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Comic Books for Grown-Ups: 10 Masterpieces of Graphic Nonfiction

Comic Books for Grown-Ups: 10 Masterpieces of Graphic Nonfiction
by Kirstin Butler Seeing the world in six-panel strips, or what Allen Ginsberg has to do with the wonders of zygotes. Who doesn’t love comic books? We’ve long loved authors Jack Kerouac, Allen Ginsberg, and William S. The Beats invokes the immediacy of 1940s and 50s art, music, and writing; even better, it provides political context and introduced us to an entire panoply of artists whose contributions to the era are lesser known. How do you make 500,000 declassified documents yield up their stories? Upton Sinclair-style muckraking for our modern era, Edible Secrets covers the CIA’s milkshake assassination plot of Fidel Castro, popcorn mind-control schemes, and how a box of Jello led to two death sentences during the 1950s Communist red scare. Whether you’re an activist, foodie, or history buff, Edible Secrets is a fascinating and fun creation about acts of agriculture — something each one of us, consciously or not, commits every day. Read our full review of the SmarterComics series here.

7 More Alan Moore Comics That Could Get Librarians Fired | Underwire A library employee in Kentucky was so offended by Alan Moore’s The League of Extraordinary Gentleman: The Black Dossier that she effectively took it out of circulation, and was recently fired for her efforts. But God knows what the amateur comics censor would have thought of the prolific Moore’s other titles, some of which make The Black Dossier look like Harold and the Purple Crayon. Here are seven arguably more controversial works that might have burned bigger holes in her pious backpack. From Hell Most everyone knows the story: A deranged madman named Jack the Ripper terrorizes England, immediately rendering it less jolly. (Warning: Some might find the following images from adult comics shocking. Lost Girls, the 2006 epic by Alan Moore and Melinda Gebbie, redefines comic porn. Lost Girls By design, of course. “Pornography is such a degraded genre with absolutely no standards,” he added. It’s charged territory, the sexual plane. Swamp Thing Watchmen How do two people have a threesome?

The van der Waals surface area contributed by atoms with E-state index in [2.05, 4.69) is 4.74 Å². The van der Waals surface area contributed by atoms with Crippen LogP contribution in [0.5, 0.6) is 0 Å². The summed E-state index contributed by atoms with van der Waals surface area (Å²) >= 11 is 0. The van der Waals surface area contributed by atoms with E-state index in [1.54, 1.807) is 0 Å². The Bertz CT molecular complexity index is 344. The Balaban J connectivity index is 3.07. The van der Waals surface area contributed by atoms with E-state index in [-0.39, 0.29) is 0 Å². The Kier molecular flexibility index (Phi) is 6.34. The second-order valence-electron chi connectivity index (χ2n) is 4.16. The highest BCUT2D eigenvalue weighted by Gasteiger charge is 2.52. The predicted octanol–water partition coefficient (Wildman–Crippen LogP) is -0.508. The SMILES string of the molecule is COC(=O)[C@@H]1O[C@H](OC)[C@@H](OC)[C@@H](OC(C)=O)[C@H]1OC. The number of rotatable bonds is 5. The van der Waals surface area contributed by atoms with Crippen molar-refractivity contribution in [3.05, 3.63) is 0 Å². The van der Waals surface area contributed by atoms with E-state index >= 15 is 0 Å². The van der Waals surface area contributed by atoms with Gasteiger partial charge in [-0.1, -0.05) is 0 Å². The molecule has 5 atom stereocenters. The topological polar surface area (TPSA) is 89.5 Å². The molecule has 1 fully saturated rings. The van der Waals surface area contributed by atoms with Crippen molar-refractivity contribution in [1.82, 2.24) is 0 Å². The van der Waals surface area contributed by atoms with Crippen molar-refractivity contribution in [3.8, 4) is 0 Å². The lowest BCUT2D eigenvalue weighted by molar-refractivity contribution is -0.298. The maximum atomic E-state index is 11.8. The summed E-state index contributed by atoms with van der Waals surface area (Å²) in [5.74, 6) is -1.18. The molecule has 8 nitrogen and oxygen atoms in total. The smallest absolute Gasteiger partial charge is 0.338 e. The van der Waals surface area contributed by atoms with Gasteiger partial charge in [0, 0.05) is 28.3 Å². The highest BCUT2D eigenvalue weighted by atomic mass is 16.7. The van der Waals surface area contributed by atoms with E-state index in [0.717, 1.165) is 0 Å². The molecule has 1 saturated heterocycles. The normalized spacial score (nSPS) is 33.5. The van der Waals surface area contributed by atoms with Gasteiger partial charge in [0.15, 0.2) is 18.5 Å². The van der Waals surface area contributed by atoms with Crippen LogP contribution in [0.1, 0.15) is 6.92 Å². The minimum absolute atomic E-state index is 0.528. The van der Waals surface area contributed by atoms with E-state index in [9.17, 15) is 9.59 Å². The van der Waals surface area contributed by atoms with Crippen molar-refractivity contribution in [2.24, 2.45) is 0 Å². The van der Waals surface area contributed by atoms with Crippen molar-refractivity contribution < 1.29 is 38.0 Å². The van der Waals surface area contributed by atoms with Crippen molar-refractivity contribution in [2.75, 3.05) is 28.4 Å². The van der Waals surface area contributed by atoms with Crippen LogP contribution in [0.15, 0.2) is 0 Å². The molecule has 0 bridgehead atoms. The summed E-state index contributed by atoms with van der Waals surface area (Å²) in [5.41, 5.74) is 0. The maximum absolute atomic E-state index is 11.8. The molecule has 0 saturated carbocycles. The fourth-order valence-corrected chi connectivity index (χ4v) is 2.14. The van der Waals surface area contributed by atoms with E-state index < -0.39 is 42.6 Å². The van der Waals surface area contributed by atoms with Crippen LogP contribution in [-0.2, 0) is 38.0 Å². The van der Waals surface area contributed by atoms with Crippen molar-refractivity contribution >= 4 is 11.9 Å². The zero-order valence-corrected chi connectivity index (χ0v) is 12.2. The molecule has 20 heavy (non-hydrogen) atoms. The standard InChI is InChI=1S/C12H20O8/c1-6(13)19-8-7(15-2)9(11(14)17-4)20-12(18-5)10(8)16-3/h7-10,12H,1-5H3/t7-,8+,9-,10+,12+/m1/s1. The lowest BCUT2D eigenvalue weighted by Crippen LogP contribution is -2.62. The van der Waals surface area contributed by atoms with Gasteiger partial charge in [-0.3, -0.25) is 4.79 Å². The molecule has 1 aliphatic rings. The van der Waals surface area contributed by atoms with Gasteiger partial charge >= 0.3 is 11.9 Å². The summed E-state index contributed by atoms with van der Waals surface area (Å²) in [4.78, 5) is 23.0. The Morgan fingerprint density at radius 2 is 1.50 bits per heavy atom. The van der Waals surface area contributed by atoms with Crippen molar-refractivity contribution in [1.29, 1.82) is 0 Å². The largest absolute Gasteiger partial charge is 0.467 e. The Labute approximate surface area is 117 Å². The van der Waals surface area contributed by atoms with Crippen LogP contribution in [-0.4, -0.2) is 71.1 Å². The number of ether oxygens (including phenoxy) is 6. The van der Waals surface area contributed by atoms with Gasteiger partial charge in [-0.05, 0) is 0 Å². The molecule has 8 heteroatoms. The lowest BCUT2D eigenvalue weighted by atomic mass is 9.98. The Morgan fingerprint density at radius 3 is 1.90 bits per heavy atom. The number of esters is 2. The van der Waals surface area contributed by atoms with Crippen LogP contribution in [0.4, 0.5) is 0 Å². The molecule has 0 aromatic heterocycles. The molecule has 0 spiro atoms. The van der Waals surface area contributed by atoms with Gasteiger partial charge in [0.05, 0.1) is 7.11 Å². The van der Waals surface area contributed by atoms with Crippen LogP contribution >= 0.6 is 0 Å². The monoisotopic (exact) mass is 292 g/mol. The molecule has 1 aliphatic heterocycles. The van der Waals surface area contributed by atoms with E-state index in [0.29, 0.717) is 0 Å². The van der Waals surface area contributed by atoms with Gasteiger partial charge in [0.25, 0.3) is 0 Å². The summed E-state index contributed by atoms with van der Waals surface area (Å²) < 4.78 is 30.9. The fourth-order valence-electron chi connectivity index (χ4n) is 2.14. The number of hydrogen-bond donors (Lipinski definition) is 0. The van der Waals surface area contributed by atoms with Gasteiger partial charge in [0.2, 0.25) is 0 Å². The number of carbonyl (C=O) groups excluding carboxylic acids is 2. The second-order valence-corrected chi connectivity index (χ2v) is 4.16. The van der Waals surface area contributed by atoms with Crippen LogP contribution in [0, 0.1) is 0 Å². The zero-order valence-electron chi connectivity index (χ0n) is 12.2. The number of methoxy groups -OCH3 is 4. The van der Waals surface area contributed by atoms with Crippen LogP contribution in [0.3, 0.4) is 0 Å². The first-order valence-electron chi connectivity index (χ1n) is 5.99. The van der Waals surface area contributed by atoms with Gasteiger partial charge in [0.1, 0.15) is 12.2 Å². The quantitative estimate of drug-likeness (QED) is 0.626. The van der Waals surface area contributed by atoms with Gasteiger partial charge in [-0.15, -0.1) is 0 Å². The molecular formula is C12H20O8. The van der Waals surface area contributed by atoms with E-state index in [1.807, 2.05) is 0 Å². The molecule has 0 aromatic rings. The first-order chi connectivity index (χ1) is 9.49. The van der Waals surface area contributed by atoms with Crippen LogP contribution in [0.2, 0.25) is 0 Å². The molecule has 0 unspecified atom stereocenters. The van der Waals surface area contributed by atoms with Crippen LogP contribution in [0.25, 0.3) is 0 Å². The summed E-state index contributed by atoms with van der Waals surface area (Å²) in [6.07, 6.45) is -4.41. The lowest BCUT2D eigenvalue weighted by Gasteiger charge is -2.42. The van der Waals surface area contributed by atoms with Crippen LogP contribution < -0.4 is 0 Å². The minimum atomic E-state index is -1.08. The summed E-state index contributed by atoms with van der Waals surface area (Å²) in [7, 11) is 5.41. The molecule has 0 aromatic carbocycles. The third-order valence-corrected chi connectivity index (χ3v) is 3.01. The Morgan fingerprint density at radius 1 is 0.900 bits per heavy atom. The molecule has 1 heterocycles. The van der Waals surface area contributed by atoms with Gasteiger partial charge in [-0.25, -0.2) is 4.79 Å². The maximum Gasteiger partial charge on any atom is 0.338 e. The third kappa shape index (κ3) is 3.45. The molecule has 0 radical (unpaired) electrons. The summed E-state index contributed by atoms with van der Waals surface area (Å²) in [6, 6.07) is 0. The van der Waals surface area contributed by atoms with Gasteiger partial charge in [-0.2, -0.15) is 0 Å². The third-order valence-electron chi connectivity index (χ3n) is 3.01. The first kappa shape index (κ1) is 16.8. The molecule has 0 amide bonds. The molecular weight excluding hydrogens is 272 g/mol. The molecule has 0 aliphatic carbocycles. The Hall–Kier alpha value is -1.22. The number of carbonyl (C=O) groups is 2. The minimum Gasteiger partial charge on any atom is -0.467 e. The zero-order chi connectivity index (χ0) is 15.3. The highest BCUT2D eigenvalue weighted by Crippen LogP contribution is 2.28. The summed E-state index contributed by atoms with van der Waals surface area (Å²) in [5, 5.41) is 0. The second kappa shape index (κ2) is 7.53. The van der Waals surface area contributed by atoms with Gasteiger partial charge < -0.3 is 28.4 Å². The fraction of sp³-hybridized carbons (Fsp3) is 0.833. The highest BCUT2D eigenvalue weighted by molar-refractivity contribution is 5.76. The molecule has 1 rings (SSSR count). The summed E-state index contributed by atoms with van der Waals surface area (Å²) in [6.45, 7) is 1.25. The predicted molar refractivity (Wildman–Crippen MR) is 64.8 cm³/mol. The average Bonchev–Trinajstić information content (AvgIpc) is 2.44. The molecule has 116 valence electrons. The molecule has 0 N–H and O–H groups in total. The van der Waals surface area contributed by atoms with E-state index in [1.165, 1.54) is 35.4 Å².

graphic novels NOTE: This site is no longer active. Please visit Graphic Novels in the Classroom, my site where I'm now curating articles that focus on working with graphic novels in the the classroom. For a detailed list of my publications and presentations, please visit my Professional Profile. (Just a couple of articles and papers are offered here) I'm happy to come and speak with teachers about graphic novels and their use in the classroom. Developing a graphic novel collection An article examining the issues surrounding the development of a graphic novel collection in the school library. My most recent presentation General ResourcesGraphic Novel LibGuide This guide from the Phillips Library at Aurora University will help you locate graphic novels, information for teaching with graphical materials, and caricatures and cartoons used in novels and stories. Graphic novels @ Barker A list with reviews of 50 or so of the most popular graphic novels in our secondary library (posted Nov, 2009).